Wednesday, June 23, 2010

Answer for Lee

You asked if women go on missions or just the men and how long a mission is:

All worthy young men should serve a mission. By "worthy" I mean that they have to be living the commandments and going to church and have a testimony (a personal witness to share) that the church is true. They are able to go as soon as they turn 19. Most "elders," as we call young male missionaries, go when they are 19. But sometimes people go a little later. Sometimes a young man is not prepared to go when he turns 19 for one reason or another. He may still go as long as he is unmarried and worthy until he is 26. After that he is supposed to work on the mission of finding a wife and being a good husband and father.

Young male missionaries serve for 2 years. So the overwhelming majority of them are between the ages of 19 and 21.

Young women may serve missions if they choose to. It is not expected or required of them like it is the young men. But many young women do serve missions and they have wonderful experiences and can be very powerful missionaries.

Young women are allowed to go on missions when they are 21. They serve 18 month missions. I don't think there is an age limit for young women. They must be unmarried as marriage and family is our most important "mission" in life. We try to keep that priority first.

Most "Sisters" as we call our young women missionaries are 21 and 22 years old. It is very rare to find older sister missionaries. However sometimes older widows will go on missions. My aunt went on a mission to Brazil after her husband passed away. She is so brave!

Older couples can go on missions once their children are on their own and they can afford to give up their jobs and pay for their own mission. They have lots of leeway on how long they serve and where they serve and what kind of mission they serve. They can do service or office work or proselyte or a bunch of other things. Their missions can be as short as a few weeks or as long as 3 years. Typically they are 18 months or 2 years though.

Hope that answered your question. Let me know if you have more.

4 comments:

Lee said...

It did and then some. In addition to serving others, I'm sure there is so much personal growth as well. What a blessing to have that opportunity.

Anonymous said...

I would amend that 'all worthy and able young men are encouraged to go on missions' (not required).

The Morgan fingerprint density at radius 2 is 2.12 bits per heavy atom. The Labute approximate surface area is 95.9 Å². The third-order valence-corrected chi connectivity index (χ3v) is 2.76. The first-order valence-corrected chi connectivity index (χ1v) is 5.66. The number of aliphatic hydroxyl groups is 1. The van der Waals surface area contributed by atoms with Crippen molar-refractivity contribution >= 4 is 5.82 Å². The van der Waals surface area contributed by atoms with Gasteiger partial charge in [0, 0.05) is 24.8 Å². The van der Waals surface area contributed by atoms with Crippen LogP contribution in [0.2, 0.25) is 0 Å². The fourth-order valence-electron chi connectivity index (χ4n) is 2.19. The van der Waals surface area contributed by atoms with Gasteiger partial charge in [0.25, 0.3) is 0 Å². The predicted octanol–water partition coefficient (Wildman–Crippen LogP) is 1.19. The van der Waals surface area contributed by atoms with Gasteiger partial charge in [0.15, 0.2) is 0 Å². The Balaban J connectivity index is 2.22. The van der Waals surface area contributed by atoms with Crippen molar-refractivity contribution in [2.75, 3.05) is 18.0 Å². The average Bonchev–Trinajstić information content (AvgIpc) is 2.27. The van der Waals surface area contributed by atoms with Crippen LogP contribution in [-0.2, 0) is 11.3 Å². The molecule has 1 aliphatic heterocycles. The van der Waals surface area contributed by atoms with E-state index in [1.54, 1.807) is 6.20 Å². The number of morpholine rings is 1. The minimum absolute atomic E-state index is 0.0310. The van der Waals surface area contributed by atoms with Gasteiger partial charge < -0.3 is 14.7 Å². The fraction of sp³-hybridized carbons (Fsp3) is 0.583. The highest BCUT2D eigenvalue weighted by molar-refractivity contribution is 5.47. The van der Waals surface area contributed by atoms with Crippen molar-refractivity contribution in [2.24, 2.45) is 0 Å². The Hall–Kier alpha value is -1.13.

I know some young men who wanted to go on a mission, but for reasons other than worthiness, such as physical or mental disabilities, were not able to do so.

I also know a few very rare circumstances where the young man was impressed to *not* go on a mission, and instead choose another equally worthy path.

Many men in the generations before us were not able to go on a church mission because they were drafted and/or fighting in wars. I know some young men now who have enlisted in the army instead of serving a church mission. I think those decisions can be equally worthy and right, especially in times when our country's freedoms are being threatened.

Its also important to clarify that not serving a mission will not prevent one from receiving future ordinances or blessings, or stop future spiritual growth or progression within the gospel. Nothing is withheld from them. There are men who hold 'higher up' callings in our church who didn't serve a mission for whatever reason.

I just know a lot of men who either couldn't serve a mission, or had to come home early for reasons out of their control (illness, injury, etc), and they feel so guilty, ashamed, and unworthy about it (even now- years later!). There is such an overwhelming expectation that every.single.man WILL go on a mission and have this awesome experience, and if not...his spiritual life is doomed forever. These are 'good' LDS guys...married in the temple, wife, kids, attends church regularly, has callings, etc. And yet they carry this weight that is slowly damaging their testimony because they feel like they don't measure up. Its really sad and so hard for their wives (my friends).

Stephanie said...

Anon,

Point noted. I would agree with that especially on your point about "ABLE." I should have included that. There are many who are physically or mentally unable to go.

And while it is true that at certain times of war men have not been able to serve missions (many of the apostles fall into this category as the church wouldn't let them go on missions during the war) the standard was set by President Kimball. See full talk here: http://www.lds.org/ldsorg/v/index.jsp?hideNav=1&locale=0&sourceId=0037ba9ff599b010VgnVCM1000004d82620a____&vgnextoid=024644f8f206c010VgnVCM1000004d82620aRCRD

He said: "I was asked a few years ago, 'Should every young man who is a member of the Church fill a mission?' And I responded with the answer the Lord has given: 'Yes, every worthy young man should fill a mission.' The Lord expects it of him."

To "rightly" choose another path when one is able and worthy is the rare exception. That being said, it is well pointed out in your comment that the decision to not serve a mission for ANY reason does not keep one from any future blessings.

oldangelgirl said...

I am one of those lucky women that got to serve a mission, and it has been one of the very best experiences of my life. For a year and a half I got to devote my full attention to serving others and serving God. It was not easy, by any means, but it was the biggest blessing I have experienced in my life this far (I'm not married yet and don't have any children).

There are people that missions aren't right for, it's a very personal decision, but in going a person learns and grows in ways that are not possible otherwise. Some people might think it's a sacrifice for a young person to go, but I think it's an amazing blessing and opportunity - speaking from experience. :)